Opinion | 2024 won’t be a Trump-Biden replay. You can thank Gen Z for that.

Opinion | 2024 won’t be a Trump-Biden replay. You can thank Gen Z for that.

Celinda Lake, a Democratic Party strategist, was one of two lead pollsters for Joe Biden’s 2020 presidential campaign. Mac Heller is a documentary film producer, most recently of “Rigged: The Voter Suppression Playbook.”

It’s easy to envision the 2024 presidential election becoming the third straight contest in which a veteran Democrat goes up against Donald Trump. Once again, the Democrat wins the popular vote but swing states are tighter. Could go either way — and has, right?

But things are very different this time, and here’s why: The candidates might not be changing — but the electorate has.

Every year, about 4 million Americans turn 18 and gain the right to vote. In the eight years between the 2016 and 2024 elections, that’s 32 million new eligible voters.

Also every year, 2½ million older Americans die. So in the same eight years, that’s as many as 20 million fewer older voters.

Which means that between Trump’s election in 2016 and the 2024 election, the number of Gen Z (born in the late 1990s and early 2010s) voters will have advanced by a net 52 million against older people. That’s about 20 percent of the total 2020 eligible electorate of 258 million Americans.

And unlike previous generations, Gen Z votes. Comparing the four federal elections since 2015 (when the first members of Gen Z turned 18) with the preceding nine (1998 to 2014), average turnout by young voters (defined here as voters under 30) in the Trump and post-Trump years has been 25 percent higher than that of older generations at the same age before Trump — 8 percent higher in presidential years and a whopping 46 percent higher in midterms.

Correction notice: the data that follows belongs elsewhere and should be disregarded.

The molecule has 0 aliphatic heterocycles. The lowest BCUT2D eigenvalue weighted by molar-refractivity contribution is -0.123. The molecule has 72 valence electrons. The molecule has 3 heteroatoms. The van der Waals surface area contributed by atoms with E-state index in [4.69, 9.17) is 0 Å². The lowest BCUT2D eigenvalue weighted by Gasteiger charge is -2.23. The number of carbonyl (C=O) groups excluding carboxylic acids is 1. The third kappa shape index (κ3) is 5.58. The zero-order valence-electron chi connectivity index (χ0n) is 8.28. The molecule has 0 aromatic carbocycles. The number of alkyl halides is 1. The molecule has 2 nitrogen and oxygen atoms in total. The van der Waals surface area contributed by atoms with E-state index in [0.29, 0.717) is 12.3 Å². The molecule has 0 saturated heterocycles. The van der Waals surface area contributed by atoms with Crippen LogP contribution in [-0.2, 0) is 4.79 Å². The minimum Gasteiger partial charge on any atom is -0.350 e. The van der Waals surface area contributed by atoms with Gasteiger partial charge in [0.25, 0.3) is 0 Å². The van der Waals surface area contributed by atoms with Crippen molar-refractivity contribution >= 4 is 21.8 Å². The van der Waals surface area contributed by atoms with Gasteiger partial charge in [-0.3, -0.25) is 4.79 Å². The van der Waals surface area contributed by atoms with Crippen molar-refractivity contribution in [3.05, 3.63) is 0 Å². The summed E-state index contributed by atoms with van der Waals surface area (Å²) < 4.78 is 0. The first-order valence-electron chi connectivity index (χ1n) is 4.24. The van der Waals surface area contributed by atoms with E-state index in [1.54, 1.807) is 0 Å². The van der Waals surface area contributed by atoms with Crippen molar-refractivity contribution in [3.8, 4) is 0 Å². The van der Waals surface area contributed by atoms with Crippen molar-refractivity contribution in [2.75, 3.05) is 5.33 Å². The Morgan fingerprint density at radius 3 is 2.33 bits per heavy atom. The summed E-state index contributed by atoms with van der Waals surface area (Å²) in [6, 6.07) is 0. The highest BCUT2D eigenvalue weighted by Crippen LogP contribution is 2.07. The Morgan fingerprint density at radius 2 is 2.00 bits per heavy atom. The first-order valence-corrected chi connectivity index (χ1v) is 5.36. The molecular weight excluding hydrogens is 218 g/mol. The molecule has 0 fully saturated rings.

Similarly, though not as drastic, we have seen a 7 percent increase in voter registration among under-30 voters since Gen Z joined the electorate. In midterm elections, under-30s have seen a 20 percent increase in their share of the electorate, on average, since Trump and Gen Z entered the game.

Yet Trump is not the deciding factor for these voters. When pollsters ask why, Gen Z voters say their motivation is not a party or candidate. It is, instead, strong passion on one or more issues — a much more policy-driven approach than the more partisan voting behavior of their elders.

That policy-first approach, combined with the issues they care most about, have led young people in recent years to vote more frequently for Democrats and progressive policies than prior generations did when of similar age — as recent elections in Kansas, Michigan and Wisconsin have shown.

In last August’s Kansas abortion referendum, for example, women under 30 turned out at a rate of 41 percent and helped win the contest. A similar Michigan abortion referendum brought youth midterm turnout to 49 percent — and 69 percent of voters younger than 30 voted to put abortion rights protections in the state constitution compared with just 52 percent of voters 30 and older. Michigan voters elected Democratic majorities in both state houses for the first time in years, and reelected their Democratic governor, attorney general and secretary of state.